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Thread: Western Forests, blue lumber

  1. #1
    Join Date
    Feb 2007
    Inside the Beltway

    Western Forests, blue lumber

    Hey, folks,

    You may remember, about a year ago, during a discussion on the future of woodworking, I mentioned the decline of large tracts of forests out west. I know my words on that issue were greeted with at least some skepticism...

    Today, I found this article which discusses the same subject:

    The video is also worth watching (pop it out for a full screen version). What I saw was in colorado, but there the problem is confined to a mere two million acres. In British Columbia, it's 33 million! Yikes!

    It really is something to see those sweeping vistas in the video, and to know that nearly every tree has gone from green to red...



  2. #2
    Join Date
    Dec 2006
    Quote Originally Posted by Bill Lantry View Post
    Hey, folks,

    You may remember, about a year ago, during a discussion on the future of woodworking, I mentioned the decline of large tracts of forests out west. I know my words on that issue were greeted with at least some skepticism...
    No skepticism from here Bill. Thanks for the link, although it was painful to read. I have been keeping abreast of the situation for a while now. Hopefully nature will run it's course and rebound in the future. Kinda like the economy (I hope!).

  3. #3
    Join Date
    Dec 2006
    Oliver Springs, TN
    We had an outbreak of the southern pine beetle about 10-12 years ago. We had similar conditions, several mild winters and drought. Darnedest thing I ever saw killed thousands of yellow pines in this area. Several paper manufactures had to clear cut several thousand acres of land. One lady I know lost around 250,000 dollars in paper wood not big enough to harvest. The foresters I talked to said that there wasn't much you could do. It just had to run it's course.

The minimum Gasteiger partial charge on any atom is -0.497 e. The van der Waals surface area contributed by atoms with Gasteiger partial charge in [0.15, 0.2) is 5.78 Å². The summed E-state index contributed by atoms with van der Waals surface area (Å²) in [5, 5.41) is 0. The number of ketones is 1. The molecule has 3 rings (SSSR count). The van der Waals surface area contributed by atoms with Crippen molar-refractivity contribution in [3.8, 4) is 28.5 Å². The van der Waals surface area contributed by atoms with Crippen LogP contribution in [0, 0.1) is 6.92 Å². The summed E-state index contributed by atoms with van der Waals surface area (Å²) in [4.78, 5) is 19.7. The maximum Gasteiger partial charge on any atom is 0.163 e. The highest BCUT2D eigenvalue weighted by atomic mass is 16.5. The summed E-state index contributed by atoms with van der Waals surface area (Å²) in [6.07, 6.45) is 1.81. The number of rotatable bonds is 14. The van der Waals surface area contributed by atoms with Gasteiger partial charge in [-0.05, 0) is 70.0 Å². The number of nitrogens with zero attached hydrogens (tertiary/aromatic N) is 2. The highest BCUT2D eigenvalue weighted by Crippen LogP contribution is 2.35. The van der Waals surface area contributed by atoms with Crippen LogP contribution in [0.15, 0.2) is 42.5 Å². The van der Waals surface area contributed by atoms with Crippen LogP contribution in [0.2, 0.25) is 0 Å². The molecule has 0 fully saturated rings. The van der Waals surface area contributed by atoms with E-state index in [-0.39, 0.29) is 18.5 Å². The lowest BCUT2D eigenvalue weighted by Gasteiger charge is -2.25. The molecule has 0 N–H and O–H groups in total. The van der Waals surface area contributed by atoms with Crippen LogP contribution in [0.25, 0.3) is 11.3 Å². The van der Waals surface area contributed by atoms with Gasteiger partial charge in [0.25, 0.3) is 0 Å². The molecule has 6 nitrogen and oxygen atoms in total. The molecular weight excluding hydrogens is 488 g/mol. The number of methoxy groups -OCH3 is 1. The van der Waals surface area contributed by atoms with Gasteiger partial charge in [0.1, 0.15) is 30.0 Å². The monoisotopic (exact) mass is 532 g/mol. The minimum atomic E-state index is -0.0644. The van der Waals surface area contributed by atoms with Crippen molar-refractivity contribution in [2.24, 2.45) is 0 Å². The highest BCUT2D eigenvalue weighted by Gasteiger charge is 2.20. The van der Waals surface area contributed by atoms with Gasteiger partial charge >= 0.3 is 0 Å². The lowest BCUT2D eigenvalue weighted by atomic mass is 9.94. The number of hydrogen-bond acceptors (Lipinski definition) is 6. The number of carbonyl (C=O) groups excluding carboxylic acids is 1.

4. #4
    Join Date
    Nov 2006
    Delton, Michigan
    thanks for the story bill, sad but true.. we have got some bug problems in our side of the sun too but nothing like that ours is killing the ash right now.. and the oaks have been hit hard with army worms from the gypsy moth.. its good that they are using the tres befor ethe go to waste.. but to see thousands of acres go brown isnt pleasent.. i have bben fortunate to walk and see many of places that were once all trees,, i just hope that my kids will still have that chance
    If in Doubt, Build it Stout!
    One hand washes the other!
    Don't put off today till tomorrow!

  5. #5
    Here in Maine, in my lifetime alone (34 years) we have been hit with the Spruce Budworm epidemic, a hackmatack bark beetle infestation, Dutch Elm Disease and now are going back to a Hackmatack Beetle infestation again. Its painful to see the trees be lost, but it's actually just part of mother nature and forests.

    I've been cutting 12 acres of trees we planted in 1994 and 1996 because the hack we planted has been hit hard by the beetle. Its one of the reasons I chose to get into sheep. The trees were dying and I needed to make 12 acres productive. The Maine Forest Service pathologist said my trees were being hit at 3-4 trees per acre per year. He was way off. I have only cut 2 acres so far and yet the infestation is far worse then that.

    The Spruce Budworm was far worse and hit northern Maine really hard. Something like 11 million acres affected and killed them off. It was one of the reasons thousands upon thousands of acres of trees were clearcut in the 1980's. In the 1990's some environmentalists tried to ban clearcutting in the state, but they already missed the boat. It was not so much a forestry tactic as it was a recovery effort. Of course in 40 years when those replanted tree mature, it will mean thousands of acres of same-aged trees hitting maturity.

    Overall I don't get to concerned about forest diseases. Even with quite a few acres in trees, it runs it course, then changes. In between keeping up with it is just part of being a responsible landowner. Adapt and keep going...
    I have no intention of traveling from birth to the grave in a manicured and well preserved body; but rather I will skid in sideways, totally beat up, completely worn out, utterly exhausted and jump off my tractor and loudly yell, "Wow, this is what it took to feed a nation!"

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